What does the Manatee look like?

 

 

 

West Indian manatees are large, gray aquatic mammals with bodies that taper to a flat, paddle-shaped tail. They have two forelimbs, called flippers, with three to four nails. Their head and face are wrinkled with whiskers on the snout.






 

Although manatees look fat, they actually have very little body fat for an aquatic mammal. They are a tropical species and have no need for body fat to keep them warm. A large percentage of the manatee’s body is taken up by the gut tract which contains the stomach and intestines etc. 


 

Researchers believe that the manatee's large size probably evolved as a result of being aquatic and having a herbivorous (plant-eating) diet. The plants manatees eat have a low nutritional value, so they make up for that by eating large quantities of them.


Reproduction

  The reproductive rate for manatees is slow. Female manatees are not sexually mature until about five years of age.  

Males are mature at approximately nine years of age. 


 


The gestation period is about a year. Mothers nurse their young for one to two years, so a calf may remain dependent on its mother during that time.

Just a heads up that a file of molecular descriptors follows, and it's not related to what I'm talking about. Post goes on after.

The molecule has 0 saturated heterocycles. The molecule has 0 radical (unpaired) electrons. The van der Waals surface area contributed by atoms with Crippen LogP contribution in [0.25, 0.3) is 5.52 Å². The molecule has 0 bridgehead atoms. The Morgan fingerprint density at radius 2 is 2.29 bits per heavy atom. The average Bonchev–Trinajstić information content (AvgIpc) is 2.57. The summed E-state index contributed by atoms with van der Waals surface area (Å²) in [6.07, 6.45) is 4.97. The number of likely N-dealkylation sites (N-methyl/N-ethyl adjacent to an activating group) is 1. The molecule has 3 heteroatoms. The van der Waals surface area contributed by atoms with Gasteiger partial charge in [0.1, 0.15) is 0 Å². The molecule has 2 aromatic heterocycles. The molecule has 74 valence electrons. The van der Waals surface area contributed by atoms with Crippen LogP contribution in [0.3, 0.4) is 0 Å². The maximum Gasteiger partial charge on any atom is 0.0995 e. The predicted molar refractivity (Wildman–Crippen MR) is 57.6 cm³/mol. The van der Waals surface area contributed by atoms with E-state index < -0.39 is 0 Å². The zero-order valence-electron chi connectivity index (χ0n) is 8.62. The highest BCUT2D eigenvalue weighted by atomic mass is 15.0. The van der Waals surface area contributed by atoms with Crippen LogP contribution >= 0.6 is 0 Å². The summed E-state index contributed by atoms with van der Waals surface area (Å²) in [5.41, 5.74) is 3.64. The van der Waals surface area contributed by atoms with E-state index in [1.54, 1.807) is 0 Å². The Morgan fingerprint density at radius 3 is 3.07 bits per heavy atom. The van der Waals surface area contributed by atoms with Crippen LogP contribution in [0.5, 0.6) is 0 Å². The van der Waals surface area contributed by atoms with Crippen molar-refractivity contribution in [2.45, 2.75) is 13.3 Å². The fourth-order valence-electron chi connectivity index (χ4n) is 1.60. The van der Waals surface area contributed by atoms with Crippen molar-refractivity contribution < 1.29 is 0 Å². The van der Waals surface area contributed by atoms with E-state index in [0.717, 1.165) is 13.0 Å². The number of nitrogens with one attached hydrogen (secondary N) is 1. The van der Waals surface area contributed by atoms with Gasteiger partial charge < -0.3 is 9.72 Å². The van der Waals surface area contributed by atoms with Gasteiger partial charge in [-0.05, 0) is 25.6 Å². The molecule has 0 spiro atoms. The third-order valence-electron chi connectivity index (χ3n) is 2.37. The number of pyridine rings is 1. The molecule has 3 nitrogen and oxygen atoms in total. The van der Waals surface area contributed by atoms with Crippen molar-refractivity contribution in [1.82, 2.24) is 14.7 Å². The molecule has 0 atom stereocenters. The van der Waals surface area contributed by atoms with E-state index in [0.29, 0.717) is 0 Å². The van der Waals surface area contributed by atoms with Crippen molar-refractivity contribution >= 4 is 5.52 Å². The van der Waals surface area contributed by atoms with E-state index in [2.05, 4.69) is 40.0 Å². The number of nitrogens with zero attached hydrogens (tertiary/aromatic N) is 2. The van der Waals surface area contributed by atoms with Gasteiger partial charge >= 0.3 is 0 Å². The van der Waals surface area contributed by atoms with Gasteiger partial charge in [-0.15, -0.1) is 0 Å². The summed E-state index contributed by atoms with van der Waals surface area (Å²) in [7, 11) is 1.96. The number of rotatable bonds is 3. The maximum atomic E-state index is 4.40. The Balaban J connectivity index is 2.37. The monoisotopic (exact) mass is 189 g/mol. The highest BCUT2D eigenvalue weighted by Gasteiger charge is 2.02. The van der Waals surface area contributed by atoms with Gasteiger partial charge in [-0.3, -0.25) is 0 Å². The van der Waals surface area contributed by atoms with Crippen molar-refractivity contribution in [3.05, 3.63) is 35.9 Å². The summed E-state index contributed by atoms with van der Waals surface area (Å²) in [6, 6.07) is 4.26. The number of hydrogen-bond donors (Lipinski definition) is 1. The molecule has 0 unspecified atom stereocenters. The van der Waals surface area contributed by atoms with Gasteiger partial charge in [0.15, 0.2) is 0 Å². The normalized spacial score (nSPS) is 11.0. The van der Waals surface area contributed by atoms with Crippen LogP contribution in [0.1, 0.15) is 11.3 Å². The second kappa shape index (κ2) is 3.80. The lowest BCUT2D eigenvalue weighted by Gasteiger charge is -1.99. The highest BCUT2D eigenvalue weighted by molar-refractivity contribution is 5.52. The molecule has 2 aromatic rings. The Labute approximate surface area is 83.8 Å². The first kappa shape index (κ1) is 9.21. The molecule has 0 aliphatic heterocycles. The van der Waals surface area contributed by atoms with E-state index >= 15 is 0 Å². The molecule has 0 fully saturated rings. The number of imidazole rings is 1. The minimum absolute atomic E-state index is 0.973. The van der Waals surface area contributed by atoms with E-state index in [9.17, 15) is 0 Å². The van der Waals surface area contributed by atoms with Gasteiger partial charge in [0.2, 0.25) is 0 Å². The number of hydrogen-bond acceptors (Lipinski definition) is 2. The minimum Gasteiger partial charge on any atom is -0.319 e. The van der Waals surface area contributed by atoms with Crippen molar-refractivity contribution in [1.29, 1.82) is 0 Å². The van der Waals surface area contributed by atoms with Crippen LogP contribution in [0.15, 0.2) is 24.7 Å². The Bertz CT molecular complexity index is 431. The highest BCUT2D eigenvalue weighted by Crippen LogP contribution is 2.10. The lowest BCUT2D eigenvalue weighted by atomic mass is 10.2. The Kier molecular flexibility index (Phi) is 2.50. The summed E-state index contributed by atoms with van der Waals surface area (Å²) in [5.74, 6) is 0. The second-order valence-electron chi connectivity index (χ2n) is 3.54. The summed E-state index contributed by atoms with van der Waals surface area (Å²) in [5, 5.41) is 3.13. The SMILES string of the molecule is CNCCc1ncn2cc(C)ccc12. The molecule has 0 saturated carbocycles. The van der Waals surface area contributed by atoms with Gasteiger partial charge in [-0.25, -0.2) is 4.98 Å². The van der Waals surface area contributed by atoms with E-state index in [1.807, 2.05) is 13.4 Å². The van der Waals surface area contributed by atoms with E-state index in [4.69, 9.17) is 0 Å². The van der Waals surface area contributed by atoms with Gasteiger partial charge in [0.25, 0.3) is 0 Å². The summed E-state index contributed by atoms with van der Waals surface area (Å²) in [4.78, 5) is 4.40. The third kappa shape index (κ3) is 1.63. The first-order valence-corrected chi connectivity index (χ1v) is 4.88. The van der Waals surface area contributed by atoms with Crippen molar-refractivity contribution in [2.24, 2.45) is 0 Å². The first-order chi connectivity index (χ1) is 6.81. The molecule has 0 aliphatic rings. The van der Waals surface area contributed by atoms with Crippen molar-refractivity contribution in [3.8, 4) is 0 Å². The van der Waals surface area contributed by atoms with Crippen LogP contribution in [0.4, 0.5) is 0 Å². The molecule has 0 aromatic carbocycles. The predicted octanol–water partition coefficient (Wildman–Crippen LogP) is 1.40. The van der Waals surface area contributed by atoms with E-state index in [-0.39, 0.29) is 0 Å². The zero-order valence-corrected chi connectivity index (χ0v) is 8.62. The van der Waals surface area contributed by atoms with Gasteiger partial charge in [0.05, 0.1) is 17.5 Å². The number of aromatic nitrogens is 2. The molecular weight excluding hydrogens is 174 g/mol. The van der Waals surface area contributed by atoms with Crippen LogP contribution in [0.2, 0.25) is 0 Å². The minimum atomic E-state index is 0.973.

On average, one calf is born every two to five years, and twins are rare.


Behavior

Manatees are gentle and slow moving. Most of their time is spent eating, resting, and in travel.

Manatees are completely herbivorous. They eat aquatic plants and can consume 10-15% of their body weight daily in vegetation.




 

They graze for food along water bottoms and on the surface.

They may rest submerged at the bottom or just below the surface, coming up to breathe on the average of every three to five minutes.


Lifespan and Mortality

West Indian manatees have no natural enemies and it is believed that they can live for 60 years or more.

Many manatee mortalities are human realted however, loss of habitat is the most serios threat facing manatees today.


 

              Most human related manatee mortalities occur from collision with watercraft.

Other causes of human related manatee mortalities include being crushed and/or drowned in canal locks and flood control structures, ingestion of fish hooks, litter and entanglement in crab trap lines.


Manatees and their relatives

The manatee's closest land relatives are the elephant and the hyrax, a small, gopher-sized mammal.

The West Indian manatee is related to the West African manatee, the Amazonian manatee, the dugong, and to the Steller's sea cow, which was hunted to extinction in 1768.